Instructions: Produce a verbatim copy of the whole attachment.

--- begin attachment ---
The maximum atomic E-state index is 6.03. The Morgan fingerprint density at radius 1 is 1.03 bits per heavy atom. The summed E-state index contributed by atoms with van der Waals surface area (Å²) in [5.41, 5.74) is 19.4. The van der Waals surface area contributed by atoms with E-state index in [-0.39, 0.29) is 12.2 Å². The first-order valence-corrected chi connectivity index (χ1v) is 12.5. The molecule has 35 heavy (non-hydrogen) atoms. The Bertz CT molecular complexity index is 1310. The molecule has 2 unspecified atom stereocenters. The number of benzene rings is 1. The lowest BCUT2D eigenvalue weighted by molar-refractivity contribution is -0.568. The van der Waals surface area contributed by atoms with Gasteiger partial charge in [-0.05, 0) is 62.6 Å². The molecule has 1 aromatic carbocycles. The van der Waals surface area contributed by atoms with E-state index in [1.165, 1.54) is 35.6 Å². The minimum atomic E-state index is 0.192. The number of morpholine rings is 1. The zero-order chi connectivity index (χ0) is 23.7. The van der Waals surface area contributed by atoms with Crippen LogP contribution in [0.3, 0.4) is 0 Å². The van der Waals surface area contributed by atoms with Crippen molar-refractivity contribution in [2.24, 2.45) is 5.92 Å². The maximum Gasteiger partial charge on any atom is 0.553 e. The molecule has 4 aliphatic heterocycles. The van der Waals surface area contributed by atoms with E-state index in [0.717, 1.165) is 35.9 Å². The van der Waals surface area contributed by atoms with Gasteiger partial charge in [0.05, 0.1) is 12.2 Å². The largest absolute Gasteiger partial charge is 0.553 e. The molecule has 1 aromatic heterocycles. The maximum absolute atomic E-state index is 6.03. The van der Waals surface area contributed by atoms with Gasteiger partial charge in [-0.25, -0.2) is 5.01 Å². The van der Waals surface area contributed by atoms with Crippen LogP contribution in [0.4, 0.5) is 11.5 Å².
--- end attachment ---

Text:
The maximum atomic E-state index is 6.03. The Morgan fingerprint density at radius 1 is 1.03 bits per heavy atom. The summed E-state index contributed by atoms with van der Waals surface area (Å²) in [5.41, 5.74) is 19.4. The van der Waals surface area contributed by atoms with E-state index in [-0.39, 0.29) is 12.2 Å². The first-order valence-corrected chi connectivity index (χ1v) is 12.5. The molecule has 35 heavy (non-hydrogen) atoms. The Bertz CT molecular complexity index is 1310. The molecule has 2 unspecified atom stereocenters. The number of benzene rings is 1. The lowest BCUT2D eigenvalue weighted by molar-refractivity contribution is -0.568. The van der Waals surface area contributed by atoms with Gasteiger partial charge in [-0.05, 0) is 62.6 Å². The molecule has 1 aromatic carbocycles. The van der Waals surface area contributed by atoms with E-state index in [1.165, 1.54) is 35.6 Å². The minimum atomic E-state index is 0.192. The number of morpholine rings is 1. The zero-order chi connectivity index (χ0) is 23.7. The van der Waals surface area contributed by atoms with Crippen LogP contribution in [0.3, 0.4) is 0 Å². The van der Waals surface area contributed by atoms with Crippen molar-refractivity contribution in [2.24, 2.45) is 5.92 Å². The maximum Gasteiger partial charge on any atom is 0.553 e. The molecule has 4 aliphatic heterocycles. The van der Waals surface area contributed by atoms with E-state index in [0.717, 1.165) is 35.9 Å². The van der Waals surface area contributed by atoms with Gasteiger partial charge in [0.05, 0.1) is 12.2 Å². The largest absolute Gasteiger partial charge is 0.553 e. The molecule has 1 aromatic heterocycles. The maximum absolute atomic E-state index is 6.03. The van der Waals surface area contributed by atoms with Gasteiger partial charge in [-0.25, -0.2) is 5.01 Å². The van der Waals surface area contributed by atoms with Crippen LogP contribution in [0.4, 0.5) is 11.5 Å².